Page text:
In The Loop

Navy Fuel Leak Could Cause Water Crisis In Hawaii

Earlier this month the Navy’s water system had petroleum levels hundreds of times higher than the state's recommended limit.

Navy Fuel Leak Could Cause Water Crisis In Hawaii

New developments are playing out around an important site in American history: Pearl Harbor. 

The Japanese attack there in 1941 killed over 2,000 people and launched the U.S. into World War II. Even today, it's still the site of an active military base.

Just a couple of miles away from the memorial to the attack is Red Hill, an underground fuel storage facility that has existed since World War II and can hold up to 250 million gallons of fuel.

It's just one example of the aging military infrastructure we've seen across the country. Older fuel storage facilities are prone to leaks and have been shut down amid public pressure in places like Point Loma, California, and Manchester, Washington.

Red Hill is still open, and it also poses a very strong risk of affecting thousands more people. It's located just 100 feet above the aquifer that provides drinking water to much of the island of Oahu – home to Honolulu and just over a million people.

And the site has already leaked fuel. 

As far back as 2014, oil has leaked out of Red Hill. It's a situation that, for years, civilians on the ground have warned — and military leaders have known – could get a lot worse.

In recent weeks, military families living on and near the base have reported sick pets and water that smells like oil. State health officials in Hawaii said earlier this month that the Navy’s water system had levels of petroleum hundreds of times higher than the state’s recommended limit.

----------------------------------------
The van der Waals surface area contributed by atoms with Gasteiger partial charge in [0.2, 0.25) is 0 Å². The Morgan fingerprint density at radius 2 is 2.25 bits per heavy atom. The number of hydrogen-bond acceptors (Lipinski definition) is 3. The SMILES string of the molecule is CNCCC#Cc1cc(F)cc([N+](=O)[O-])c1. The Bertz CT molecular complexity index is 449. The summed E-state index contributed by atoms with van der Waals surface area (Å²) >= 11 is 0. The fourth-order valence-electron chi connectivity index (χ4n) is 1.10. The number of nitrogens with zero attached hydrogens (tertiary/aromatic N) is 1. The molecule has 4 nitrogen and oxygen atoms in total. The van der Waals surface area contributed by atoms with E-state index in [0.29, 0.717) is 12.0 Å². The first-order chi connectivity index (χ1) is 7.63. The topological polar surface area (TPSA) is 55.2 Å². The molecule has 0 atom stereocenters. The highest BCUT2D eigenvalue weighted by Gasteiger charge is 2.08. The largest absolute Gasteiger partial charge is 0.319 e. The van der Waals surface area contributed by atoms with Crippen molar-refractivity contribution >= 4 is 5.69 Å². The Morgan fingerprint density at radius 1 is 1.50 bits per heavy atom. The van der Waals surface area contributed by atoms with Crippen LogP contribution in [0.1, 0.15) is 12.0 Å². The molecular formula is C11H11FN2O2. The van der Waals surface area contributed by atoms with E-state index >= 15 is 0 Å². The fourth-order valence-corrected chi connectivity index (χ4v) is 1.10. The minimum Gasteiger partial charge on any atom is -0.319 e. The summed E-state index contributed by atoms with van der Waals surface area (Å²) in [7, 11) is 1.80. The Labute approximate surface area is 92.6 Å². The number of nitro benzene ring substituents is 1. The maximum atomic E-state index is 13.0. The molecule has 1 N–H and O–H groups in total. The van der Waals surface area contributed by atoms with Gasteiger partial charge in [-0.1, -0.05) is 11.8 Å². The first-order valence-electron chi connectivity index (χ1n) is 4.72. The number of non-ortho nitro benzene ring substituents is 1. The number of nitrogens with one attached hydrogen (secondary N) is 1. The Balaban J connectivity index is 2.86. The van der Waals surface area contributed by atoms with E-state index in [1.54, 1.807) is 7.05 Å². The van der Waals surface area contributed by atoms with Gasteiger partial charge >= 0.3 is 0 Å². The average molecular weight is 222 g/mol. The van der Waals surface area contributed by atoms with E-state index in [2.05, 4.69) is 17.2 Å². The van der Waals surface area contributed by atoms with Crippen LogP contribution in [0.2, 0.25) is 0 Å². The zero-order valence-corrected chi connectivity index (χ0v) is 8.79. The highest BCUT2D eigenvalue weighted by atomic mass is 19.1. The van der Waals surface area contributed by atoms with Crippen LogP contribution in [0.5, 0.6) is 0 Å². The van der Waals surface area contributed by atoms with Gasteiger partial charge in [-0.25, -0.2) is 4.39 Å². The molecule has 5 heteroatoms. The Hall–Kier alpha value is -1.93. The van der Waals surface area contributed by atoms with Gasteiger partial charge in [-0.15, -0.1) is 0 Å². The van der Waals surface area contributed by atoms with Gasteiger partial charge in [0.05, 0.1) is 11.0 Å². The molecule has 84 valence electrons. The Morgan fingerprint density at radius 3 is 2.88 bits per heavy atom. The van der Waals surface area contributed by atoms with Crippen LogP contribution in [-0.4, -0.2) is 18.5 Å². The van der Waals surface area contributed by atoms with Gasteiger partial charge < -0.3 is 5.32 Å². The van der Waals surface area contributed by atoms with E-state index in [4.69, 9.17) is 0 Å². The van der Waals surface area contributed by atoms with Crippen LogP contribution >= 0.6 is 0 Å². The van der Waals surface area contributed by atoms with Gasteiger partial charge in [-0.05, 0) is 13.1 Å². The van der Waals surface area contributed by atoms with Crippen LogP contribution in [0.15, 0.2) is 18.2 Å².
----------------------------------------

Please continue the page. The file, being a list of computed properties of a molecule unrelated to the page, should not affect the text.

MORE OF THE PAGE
The Navy shut down the affected well after those reports, but environmental advocates say that isn't enough.

Environmental advocates have called for the Navy to close the facility and the state’s leaders have pressured the Navy to address the issues.

Wayne Chung Tanaka is the Executive Director of the Sierra Club of Hawaiʻi. The environmental advocacy group has been pushing for military and civilian leaders to take drastic action. 

"We've seen the Navy continue to engage up to the present day in this pattern of denying issues, downplaying concerns," Tanaka said. "Essentially repeating the same line that they'll somehow keep us safe, even as we are seeing repeatedly that they are simply not able to do so. There's really, at this point, only one thing that can protect us from catastrophic harm. The Navy needs to acknowledge that this facility, this 80 year old facility, is an existential threat to our water supply and our way of life and defuel the Red Hill fuel storage facility. Get the fuel away from our drinking water."

But it's tough for the Navy to fix this issue. The Navy has said it hopes to empty the tanks by 2045, but in the meantime, the facility’s design makes it basically impossible for Navy officials to access the concrete shells that hold the fuel in and fix them to stop leaks.

Defense Secretary Lloyd Austin said last week that he’s personally monitoring the situation and that DOD officials are working to address the problem.

The Deputy Secretary of Defense visited Hawaii last Tuesday and said that she met with state and local officials and that, "We also recognize we need to double down on our efforts to earn the trust and confidence of the people of Hawaii in our ability to manage this situation."

But it’s still a risk to civilians, because the military base and Honolulu region have basically the same water source – and contaminated water from the base can leak into the civilian supply. That's the drinking water for 400,000 people who live in the area. 

Fortunately, there’s no evidence yet that the civilian water supply has petroleum in it, but the contamination risks getting so large that it might be impossible to fix just by treating the water.  

So if this aquifer is unusable as a fresh water supply, it means the city might need to use other ones. But the problem with aquifers is that if the fresh water is used up too fast, they could start reaching down and getting saltwater from further below the surface.  

It’s a different problem but it’s one that could make drinking water shortages for people on Oahu even worse.